Homecoming turned out very badly for the Illinois football team and its fans this past Saturday. There is not a whole lot to talk about from a positive perspective outside of the 3-0 lead the Illini held at the end of the 1st quarter.
From then on, things went downhill for the Illini and fans began streaming out of Memorial Stadium in droves well ahead of the clock reaching 00:00 at the end of the 4th quarter.
On Saturday morning I put together a post outlining the statistical reasons that Illini fans should keep the faith and hope that an upset could possibly be achieved against the Spartans. However, you can toss all the stats in the world outside the window once the game gets going, and as the game drug on through the 2nd half it became very clear that an upset was not going to take place on Homecoming.
So, what three things did we learn about Illinois Football this past weekend?
1. Illinois’ performance regressed on Saturday.
There is no way to sugarcoat what took place on Saturday in the 2nd half.
For the first time this season, the defense looked disengaged and lifeless, as if they were simply going through the motions because they felt like they knew the game was lost.
We saw this tired act all of last season once the team got down by more than 3 scores, and if there is one thing that will make fans scramble for the exits as fast as if the stadium were on fire it’s when the fans have zero reason to believe a comeback is possible.
Don’t get me wrong, in no way am I only going to pile on the defense, because the offensive performance should be held just as accountable.
Yes, MSU came in to the game sporting the nations #1 defense, and therefore it was to be expected that the offense may struggle somewhat, but when Indiana can post 28 points in their loss to MSU there should be no reason for Illinois not to be able to do something similar. Unfortunately, we once again saw that there seems to be a concerted effort to try to limit the defenses exposure by employing a short ball control style passing attack.
At some point, Illinois has got to get back to the consistent medium-to-long range passing game that allowed the Illini to be so explosive earlier this season. Castrating the offense to protect the defense is inexcusable.
2. Even Bill Cubit can have a bad day.
The biggest reason for Illinois’ offensive renaissance is hands down Bill Cubit, and for the most part he has pushed the right buttons while rejuvenating the stagnant Illini offensive attack. This definitely wasn’t the case Saturday, however, as there were two glaring instances where he could’ve done things very differently.
The first instance was the double reverse called on 2nd and 10 during the first drive of the 2nd quarter with Illinois leading 3-0. The play was blown up by the MSU defense, resulting in a fumble, which MSU immediately turned into 7 points on the ensuing offensive series. Up to that point, Illinois had done a good job offensively, controlling the clock and the pace of the game.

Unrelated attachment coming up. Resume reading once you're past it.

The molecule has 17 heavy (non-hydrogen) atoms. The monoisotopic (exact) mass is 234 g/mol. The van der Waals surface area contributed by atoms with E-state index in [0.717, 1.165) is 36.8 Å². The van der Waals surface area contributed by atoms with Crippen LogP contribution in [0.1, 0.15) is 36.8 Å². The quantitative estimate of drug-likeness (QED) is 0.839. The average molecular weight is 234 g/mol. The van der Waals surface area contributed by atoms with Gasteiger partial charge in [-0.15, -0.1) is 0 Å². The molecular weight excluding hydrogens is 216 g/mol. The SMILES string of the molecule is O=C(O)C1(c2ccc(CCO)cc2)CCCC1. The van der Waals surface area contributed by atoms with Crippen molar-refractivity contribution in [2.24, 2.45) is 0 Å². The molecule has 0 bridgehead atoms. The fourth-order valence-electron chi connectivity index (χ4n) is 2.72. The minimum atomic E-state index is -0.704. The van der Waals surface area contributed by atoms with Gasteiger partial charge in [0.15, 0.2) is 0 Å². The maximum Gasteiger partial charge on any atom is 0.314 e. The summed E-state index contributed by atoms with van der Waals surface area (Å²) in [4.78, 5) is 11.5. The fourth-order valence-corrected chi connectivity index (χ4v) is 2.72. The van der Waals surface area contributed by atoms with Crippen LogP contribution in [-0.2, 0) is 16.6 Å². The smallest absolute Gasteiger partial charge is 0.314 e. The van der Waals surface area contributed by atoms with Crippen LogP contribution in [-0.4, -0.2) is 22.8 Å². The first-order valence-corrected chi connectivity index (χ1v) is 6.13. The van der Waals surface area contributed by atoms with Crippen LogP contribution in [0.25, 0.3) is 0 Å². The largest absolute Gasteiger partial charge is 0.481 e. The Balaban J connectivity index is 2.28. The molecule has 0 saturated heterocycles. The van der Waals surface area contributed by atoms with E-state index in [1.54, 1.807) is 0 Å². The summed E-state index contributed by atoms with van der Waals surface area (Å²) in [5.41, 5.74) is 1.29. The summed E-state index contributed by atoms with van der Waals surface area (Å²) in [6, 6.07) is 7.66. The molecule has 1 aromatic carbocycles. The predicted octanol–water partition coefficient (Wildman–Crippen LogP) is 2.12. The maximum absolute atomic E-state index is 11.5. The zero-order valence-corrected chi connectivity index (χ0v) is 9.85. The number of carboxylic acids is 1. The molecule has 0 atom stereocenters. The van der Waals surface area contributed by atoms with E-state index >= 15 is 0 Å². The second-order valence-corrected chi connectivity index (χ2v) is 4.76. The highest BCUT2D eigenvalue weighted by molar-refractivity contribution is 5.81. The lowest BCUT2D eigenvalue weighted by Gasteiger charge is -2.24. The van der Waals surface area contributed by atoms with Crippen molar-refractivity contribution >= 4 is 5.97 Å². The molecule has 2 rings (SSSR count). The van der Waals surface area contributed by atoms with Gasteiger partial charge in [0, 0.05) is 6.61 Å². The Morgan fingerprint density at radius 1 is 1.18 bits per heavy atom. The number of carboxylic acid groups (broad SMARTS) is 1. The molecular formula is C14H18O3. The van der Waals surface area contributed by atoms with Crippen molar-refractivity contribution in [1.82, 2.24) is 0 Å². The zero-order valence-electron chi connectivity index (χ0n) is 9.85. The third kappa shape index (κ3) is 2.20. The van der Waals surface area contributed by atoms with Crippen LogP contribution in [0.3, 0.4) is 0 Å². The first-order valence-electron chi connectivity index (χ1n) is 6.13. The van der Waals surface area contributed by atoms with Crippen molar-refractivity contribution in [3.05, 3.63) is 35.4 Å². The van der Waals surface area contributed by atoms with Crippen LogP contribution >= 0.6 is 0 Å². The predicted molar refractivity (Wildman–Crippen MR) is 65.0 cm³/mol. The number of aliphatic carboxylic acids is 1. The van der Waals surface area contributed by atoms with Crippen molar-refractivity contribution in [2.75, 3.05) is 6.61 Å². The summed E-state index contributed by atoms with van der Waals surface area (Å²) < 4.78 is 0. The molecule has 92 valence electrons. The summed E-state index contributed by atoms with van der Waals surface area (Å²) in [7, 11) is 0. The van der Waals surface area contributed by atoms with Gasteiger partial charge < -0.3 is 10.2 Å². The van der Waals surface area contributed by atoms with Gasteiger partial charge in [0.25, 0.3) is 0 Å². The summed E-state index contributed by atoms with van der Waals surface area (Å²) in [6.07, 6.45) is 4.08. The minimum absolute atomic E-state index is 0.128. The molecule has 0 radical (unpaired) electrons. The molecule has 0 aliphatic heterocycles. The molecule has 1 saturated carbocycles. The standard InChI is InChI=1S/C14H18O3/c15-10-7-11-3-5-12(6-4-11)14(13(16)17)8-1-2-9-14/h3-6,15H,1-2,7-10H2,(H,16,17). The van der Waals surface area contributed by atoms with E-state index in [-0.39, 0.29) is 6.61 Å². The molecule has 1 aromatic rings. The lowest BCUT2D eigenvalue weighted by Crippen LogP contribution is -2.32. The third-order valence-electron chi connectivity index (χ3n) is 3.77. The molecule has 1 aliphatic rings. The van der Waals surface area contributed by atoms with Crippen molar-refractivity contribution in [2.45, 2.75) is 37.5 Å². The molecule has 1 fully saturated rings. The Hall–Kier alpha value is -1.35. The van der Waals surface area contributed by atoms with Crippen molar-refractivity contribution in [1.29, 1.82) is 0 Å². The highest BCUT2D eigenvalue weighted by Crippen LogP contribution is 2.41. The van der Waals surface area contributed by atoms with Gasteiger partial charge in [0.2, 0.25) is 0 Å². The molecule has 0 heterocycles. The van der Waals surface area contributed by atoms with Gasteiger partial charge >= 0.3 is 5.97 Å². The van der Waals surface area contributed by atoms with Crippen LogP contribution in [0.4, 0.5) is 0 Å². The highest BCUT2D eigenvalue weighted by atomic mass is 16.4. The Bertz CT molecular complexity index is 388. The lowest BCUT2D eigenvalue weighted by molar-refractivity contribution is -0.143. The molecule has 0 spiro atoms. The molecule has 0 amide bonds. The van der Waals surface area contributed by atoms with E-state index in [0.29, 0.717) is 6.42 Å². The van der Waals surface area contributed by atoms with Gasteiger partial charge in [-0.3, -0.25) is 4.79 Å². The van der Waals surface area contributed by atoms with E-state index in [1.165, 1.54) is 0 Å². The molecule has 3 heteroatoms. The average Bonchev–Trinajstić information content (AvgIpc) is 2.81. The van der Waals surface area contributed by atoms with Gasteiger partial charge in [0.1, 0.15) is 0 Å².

The second instance was actually two separate plays – 3rd and 4th and 1 from the MSU 1 inch line. First of all, I have zero complaints about going for it on 4th and inches. Rarely will you be in that position against a defense that good. So, cashing in for 7 when you have the chance should always be the play. That said, all season long Illinois has used Aaron Bailey in that situation. He keeps the defense off balance because he presents the option for Illinois to run or pass. For whatever reason, Cubit elected to keep Bailey parked on the bench and it cost them 7 points. Go for it, but also go with what got you there in the past.
3. After reviewing the stats, it’s fair to ask: Is Illinois a poor man’s Indiana?
There can be a clear parallel drawn that indicates MSU might be a poor man’s Wisconsin. A stouter defense, with a less spectacular rushing game and a less impressive passing game seems to outline the Spartans very well.
At this point it doesn’t seem far-fetched to draw the same parallel that indicates Illinois is a poor man’s Indiana. Comparing the 2 teams shows the following:
- Illinois National Rush Ranking – 93rd (139.4 ypg)
- Indiana National Rush Ranking – 63rd (171.3 ypg)
- Illinois National Pass Ranking – 43rd (261.3 ypg)
- Indiana National Pass Ranking – 10th (342.7 ypg)
- Illinois Points Allowed Defensively – 104th (33.7 ppg)
- Indiana Points Allowed Defensively – 113th (37.1 ppg)
Indiana is better offensively and slightly worse defensively than Illinois, just like Wisconsin is better offensively and slightly worse defensively than Michigan St.
What does all of this mean?
Illinois is most likely going to have a very difficult time pulling what surely would be an upset in Bloomington on November 9th, and it’s a sobering experience to realize that Illinois Football has fallen behind perennial Big Ten doormat Indiana as a program.
You can follow Ryan on Twitter @RPKraemer